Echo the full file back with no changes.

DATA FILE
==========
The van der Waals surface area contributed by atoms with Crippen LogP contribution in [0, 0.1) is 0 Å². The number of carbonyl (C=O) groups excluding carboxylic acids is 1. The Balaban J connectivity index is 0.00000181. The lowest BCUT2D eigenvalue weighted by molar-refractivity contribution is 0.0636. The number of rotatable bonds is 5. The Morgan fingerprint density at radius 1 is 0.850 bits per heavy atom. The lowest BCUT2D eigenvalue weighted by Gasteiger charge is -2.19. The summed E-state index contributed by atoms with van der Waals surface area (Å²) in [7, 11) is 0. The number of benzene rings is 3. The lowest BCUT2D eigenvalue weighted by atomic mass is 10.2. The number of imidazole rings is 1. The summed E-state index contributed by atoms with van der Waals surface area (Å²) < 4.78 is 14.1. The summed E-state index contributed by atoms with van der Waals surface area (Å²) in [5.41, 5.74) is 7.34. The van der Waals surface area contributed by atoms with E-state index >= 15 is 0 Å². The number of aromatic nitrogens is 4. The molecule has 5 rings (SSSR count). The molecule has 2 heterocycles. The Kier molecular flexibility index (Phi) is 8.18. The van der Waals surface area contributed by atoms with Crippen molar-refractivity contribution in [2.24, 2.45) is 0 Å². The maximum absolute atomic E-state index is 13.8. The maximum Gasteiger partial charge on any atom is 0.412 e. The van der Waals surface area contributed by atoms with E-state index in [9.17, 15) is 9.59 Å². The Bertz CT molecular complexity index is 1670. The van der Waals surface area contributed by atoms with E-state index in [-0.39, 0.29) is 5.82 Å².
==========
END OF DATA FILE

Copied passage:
The van der Waals surface area contributed by atoms with Crippen LogP contribution in [0, 0.1) is 0 Å². The number of carbonyl (C=O) groups excluding carboxylic acids is 1. The Balaban J connectivity index is 0.00000181. The lowest BCUT2D eigenvalue weighted by molar-refractivity contribution is 0.0636. The number of rotatable bonds is 5. The Morgan fingerprint density at radius 1 is 0.850 bits per heavy atom. The lowest BCUT2D eigenvalue weighted by Gasteiger charge is -2.19. The summed E-state index contributed by atoms with van der Waals surface area (Å²) in [7, 11) is 0. The number of benzene rings is 3. The lowest BCUT2D eigenvalue weighted by atomic mass is 10.2. The number of imidazole rings is 1. The summed E-state index contributed by atoms with van der Waals surface area (Å²) < 4.78 is 14.1. The summed E-state index contributed by atoms with van der Waals surface area (Å²) in [5.41, 5.74) is 7.34. The van der Waals surface area contributed by atoms with E-state index >= 15 is 0 Å². The number of aromatic nitrogens is 4. The molecule has 5 rings (SSSR count). The molecule has 2 heterocycles. The Kier molecular flexibility index (Phi) is 8.18. The van der Waals surface area contributed by atoms with Crippen molar-refractivity contribution in [2.24, 2.45) is 0 Å². The maximum absolute atomic E-state index is 13.8. The maximum Gasteiger partial charge on any atom is 0.412 e. The van der Waals surface area contributed by atoms with E-state index in [9.17, 15) is 9.59 Å². The Bertz CT molecular complexity index is 1670. The van der Waals surface area contributed by atoms with E-state index in [-0.39, 0.29) is 5.82 Å².